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Weekly Wrap-Up Thing 10: Social Reading – Goodreads and Library Thing

23 Jul

It was another fairly quiet week on the ANZmThings front, although it did seem that quite a lot of people were willing to try out LibraryThing and Goodreads (or resurrect old accounts)…is everyone starting to feel the weight of the mid-year slump? Or perhaps we are all busy trying to catch up on the interesting ‘Things’ we have come in contact with over the past 11 weeks…has it been 11 weeks!? How time flies!

It seems that the majority of people (myself included) have used Goodreads and are quite the fans, speaking from a personal experience, I love the ‘Recommendation’ aspect of Goodreads, although it certainly doesn’t help my funds.

There seemed to be a consensus that Goodreads is a great personal network for reading, while LibraryThing provides a variety of ‘extras’ that can help libraries, particularly smaller libraries, organise their collections.

And it seems that many of us would like to see LibraryThing develop an app, rather than simply a mobile site. One of the most convenient aspects of Goodreads (in my humble opinion) is the book scanner, using the Goodreads app you can simple scan a books barcode and it is saved into your ‘to-read’ list, or wherever you would like to place it, and excellent tool if you can’t afford all those great books that are tempting you, or are researching for your library.

This week a lot of us had fun with “What Reader Species Are You?” (I’m a little ashamed to admit that I’m definitely “The Compulsive Book Buyer).

It was also interesting to see Goodreads information on the “most abandoned books”.

@stokesrenee had a great post on her blog about her reflections on Goodreads and LibraryThing and led us to another interesting article on “LibraryThing vs Goodreads” (Goodreads comes out on top on this article…what do you guys think?).

@SarahJLisle had a great post on Social Reading and why she finds it so useful. She also pointed out a book that she feels all librarians should read: http://www.librarything.com/work/13292773/book/99705411 (also available on Goodreads, but I feel as if I’ve given Goodreads a lot of space in this post).

@luvviealex gave us a look at her personal profiles on LibraryThing and Goodreads,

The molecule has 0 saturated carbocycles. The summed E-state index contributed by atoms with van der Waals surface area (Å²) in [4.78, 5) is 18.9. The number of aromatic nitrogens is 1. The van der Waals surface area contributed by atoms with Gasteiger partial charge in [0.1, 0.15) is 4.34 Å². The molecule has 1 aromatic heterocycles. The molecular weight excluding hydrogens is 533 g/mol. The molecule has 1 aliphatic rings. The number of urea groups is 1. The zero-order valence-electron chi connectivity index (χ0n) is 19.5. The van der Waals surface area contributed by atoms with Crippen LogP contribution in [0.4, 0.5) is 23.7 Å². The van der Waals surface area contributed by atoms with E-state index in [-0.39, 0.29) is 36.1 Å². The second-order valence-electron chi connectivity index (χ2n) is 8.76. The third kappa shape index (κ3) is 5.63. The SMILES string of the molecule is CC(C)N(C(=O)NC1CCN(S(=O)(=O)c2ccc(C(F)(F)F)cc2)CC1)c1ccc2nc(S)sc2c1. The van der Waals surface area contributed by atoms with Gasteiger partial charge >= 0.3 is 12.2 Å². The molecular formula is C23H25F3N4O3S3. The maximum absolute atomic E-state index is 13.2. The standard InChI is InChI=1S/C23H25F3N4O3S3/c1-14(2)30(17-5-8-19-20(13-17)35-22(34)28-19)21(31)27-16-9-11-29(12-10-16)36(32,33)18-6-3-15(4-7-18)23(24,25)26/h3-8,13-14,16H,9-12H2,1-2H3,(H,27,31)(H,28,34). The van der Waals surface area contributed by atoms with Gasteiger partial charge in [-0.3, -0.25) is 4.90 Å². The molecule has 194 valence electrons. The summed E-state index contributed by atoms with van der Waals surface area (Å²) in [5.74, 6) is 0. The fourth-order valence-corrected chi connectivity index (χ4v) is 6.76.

a great way to compare the differences between the two.

Final Thoughts:

It would appear that most people who contributed in the discussion this week agree that Goodreads and LibraryThing are great tools, particularly to keep track of the many, many books out there. They both have their pros and cons and it seems that it is a matter of playing around with these tools to find out what best suits your library and personal needs.

It was great learning about Goodreads and LibraryThing this week, and seeing people’s opinions and uses of these great Social Reading tools.

I love connecting with different readers, so feel free to add me on Goodreads.

-Laura @lor_rahh

Books, Books and Books

22 Jul

We asked last week what non-fiction, work related book you would recommend to others doing the ANZ 23 Mobile Things program.

Below is what you told us.  If you think of any others let us know on twitter, facebook or in the comments.

Dewey the Library Cat

The Atlas of New Librarianship

Five Billion Sold: The Amazing Facts Behind the Fiction

The World’s Strongest Librarian: A Memoir of Tourette’s, Faith, Strength, and the Power of Family

Graph Paper for Your Copier

Quiet: The Power of Introverts in a World That Can’t Stop Talking

The Power of Nice: How to Conquer the Business World with Kindness

The Leadership Challenge

The Winter of Our Disconnect

Social Reading: Goodreads & Library Thing

15 Jul

Social reading is “actually quite simple: people want to share what they have read with other people and receive feedback about their thoughts and ideas.” (Mennella, 2001)
Two social reading platforms are GoodReads and Library Thing. These services allow Readers to create a catalogue of the books they own, have read and intend to read. These catalogues are shared with the GoodReads community along with star ratings and reviews.
These networks also allow readers to “be their own librarian” common features include the ability to:

  • Gather metadata about your collection
  • Track your reading and list your to do read pile
  • Arrange your collection on virtual shelves or by tagging in ways that make sense to you
  • Connect to other readers or groups and get recommendations from them
  • Rate and review books you’re read
  • Participate in Book Club style discussions of authors, works or genres
  • Access prepub and free copies of books for review

Both networks also offer Facebook and twitter integration for those who like to share more widely.

EXPLORE

  • Sign up for a Goodreads, Library Thing or other social reading account. Having trouble choosing have a look at Library Thing vs Goodreads by Amanda Nelson of Book Riot. (nearly a year old so take with a pinch of salt gives a nice sense of the different flavours of each service)
  • Download the Goodreads app and experience the geeky pleasure of using a barcode reader recreationally
  • Join a group on Goodreads or Library Thing and compare the activity to in person bookclubs you offer or attend.

DISCOVER

THINKING POINTS

  • Could you use for social reading tools in your library?
  • Compare this current openness about reading history with the protests by Librarians against of the patriot act. Do your clients have the digital literacy to protect their privacy and personal brand when sharing their reading lives?
  • Do companies like Goodreads and Library Thing who are providing services traditionally associated with libraries present a threat or an opportunity for Libraries

This post is based on 23mobilethings.net Thing 10.

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